Too often we underestimate the power of a touch, a smile, a kind word, a listening ear, an honest compliment, or the smallest act of caring, all of which have the potential to turn a life around. Leo Buscaglia

            Live in peace with animals. Animals bring love to our hearts and warmth to our souls.

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            • #7
              BTW... if you are eligible for unpaid leave under FMLA, you should consider that request. FMLA provides job protection as well as ER paid benefits up to 12 weeks/annum. Filing a claim for WC benefits offers NO job protections.
              ThanX girls...sorry if that wasn't clear...but appreicate the help to clarify

              I sure wouldn't claim to be fluent in FMLA... I use the cheat sheet...http://www.ppspublishers.com/articles/fmla.htm#6. Can an employee on WC leave be required to use vacation or sick leave...which is very basic.
              Can an employee on WC leave be required to use vacation or sick leave?
              The FMLA allows employers to require employees, or employees to elect, to substitute accrued vacation, sick, or other paid leave for all or part of the 12 weeks of unpaid leave. Employees on WC leave typically receive up to two-thirds of their normal pay as a wage benefit under state law. In recognition of this benefit, the FMLA regulations do not allow the use of paid leave if the employee is receiving workers’ compensation, even to make the employee "whole" or if requested by the employee. However, the employer may designate the leave as FMLA leave and count it against the employee’s 12-week FMLA entitlement.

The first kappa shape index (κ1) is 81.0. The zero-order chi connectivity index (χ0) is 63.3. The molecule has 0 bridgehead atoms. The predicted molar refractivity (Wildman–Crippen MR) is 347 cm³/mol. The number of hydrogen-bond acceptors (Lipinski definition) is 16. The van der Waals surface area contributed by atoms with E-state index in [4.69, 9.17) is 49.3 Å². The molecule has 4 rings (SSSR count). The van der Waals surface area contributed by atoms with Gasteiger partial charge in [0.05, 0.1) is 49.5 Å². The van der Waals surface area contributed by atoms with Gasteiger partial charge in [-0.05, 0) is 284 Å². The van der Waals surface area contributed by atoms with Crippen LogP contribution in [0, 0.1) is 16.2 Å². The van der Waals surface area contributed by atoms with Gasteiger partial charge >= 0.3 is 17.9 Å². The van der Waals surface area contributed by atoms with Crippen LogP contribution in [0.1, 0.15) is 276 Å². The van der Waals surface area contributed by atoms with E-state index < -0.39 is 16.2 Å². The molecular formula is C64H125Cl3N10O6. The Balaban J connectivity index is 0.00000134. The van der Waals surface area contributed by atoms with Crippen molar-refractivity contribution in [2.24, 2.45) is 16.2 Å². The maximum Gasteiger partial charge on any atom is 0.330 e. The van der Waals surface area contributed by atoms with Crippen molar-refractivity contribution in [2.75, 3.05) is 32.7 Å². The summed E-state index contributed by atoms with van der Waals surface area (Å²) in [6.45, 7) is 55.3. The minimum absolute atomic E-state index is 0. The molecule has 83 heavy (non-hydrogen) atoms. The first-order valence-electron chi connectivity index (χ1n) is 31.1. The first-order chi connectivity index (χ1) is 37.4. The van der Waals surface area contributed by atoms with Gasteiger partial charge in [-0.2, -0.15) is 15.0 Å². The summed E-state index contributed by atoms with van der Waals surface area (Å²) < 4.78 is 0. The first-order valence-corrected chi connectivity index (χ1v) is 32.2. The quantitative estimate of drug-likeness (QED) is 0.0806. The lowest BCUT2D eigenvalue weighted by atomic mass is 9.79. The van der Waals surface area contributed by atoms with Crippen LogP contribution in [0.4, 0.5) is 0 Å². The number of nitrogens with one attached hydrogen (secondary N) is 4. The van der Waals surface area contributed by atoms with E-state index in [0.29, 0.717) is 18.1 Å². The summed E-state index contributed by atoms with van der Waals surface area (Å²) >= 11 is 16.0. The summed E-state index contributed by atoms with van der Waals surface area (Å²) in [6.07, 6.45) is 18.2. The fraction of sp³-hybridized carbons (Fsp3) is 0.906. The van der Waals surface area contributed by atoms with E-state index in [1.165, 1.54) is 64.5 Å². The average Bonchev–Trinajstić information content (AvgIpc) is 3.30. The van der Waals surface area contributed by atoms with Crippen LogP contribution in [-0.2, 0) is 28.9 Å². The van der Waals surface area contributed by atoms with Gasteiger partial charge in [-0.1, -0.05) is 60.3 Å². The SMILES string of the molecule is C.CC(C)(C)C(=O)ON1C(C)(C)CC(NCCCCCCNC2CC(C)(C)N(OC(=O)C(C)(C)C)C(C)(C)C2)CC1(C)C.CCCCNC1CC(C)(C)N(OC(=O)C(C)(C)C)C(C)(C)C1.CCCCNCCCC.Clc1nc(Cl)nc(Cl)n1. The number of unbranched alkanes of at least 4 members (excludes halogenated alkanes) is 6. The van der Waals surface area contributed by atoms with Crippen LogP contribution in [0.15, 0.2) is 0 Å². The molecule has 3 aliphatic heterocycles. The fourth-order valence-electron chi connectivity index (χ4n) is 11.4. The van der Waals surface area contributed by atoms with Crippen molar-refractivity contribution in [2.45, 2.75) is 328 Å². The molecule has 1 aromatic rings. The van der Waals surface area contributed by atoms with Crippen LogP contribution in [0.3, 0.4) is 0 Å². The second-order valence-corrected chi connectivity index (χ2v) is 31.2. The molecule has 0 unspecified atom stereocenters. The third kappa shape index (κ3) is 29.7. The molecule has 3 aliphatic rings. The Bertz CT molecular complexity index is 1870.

I don't believe the op here is on a paid WC leave...but has RTW in a light duty/modified capacity. (?). Don't know the FMLA status, I just wanted to point out the option of job/benefit protection if there were need. If the ER feels there are Too many PT/follow up Dr visits, FMLA would be a good idea.

              Comment


              • #8
                Did you hear that, Betty3? He called us "girls".
                I don't respond to Private Messages unless the moderator specifically refers you to me for that purpose. Thank you.

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                • #9
                  It's Saturday ! Everyone needs a 'kiss'.... at least once a week...

                  Comment


                  • #10
                    Originally posted by CAIW View Post
                    It's Saturday ! Everyone needs a 'kiss'.... at least once a week...
                    Works for me!
                    I don't respond to Private Messages unless the moderator specifically refers you to me for that purpose. Thank you.

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                    • #11
                      Wow, thanks, CAIW - works for me too!!
                      Too often we underestimate the power of a touch, a smile, a kind word, a listening ear, an honest compliment, or the smallest act of caring, all of which have the potential to turn a life around. Leo Buscaglia

                      Live in peace with animals. Animals bring love to our hearts and warmth to our souls.

                      Comment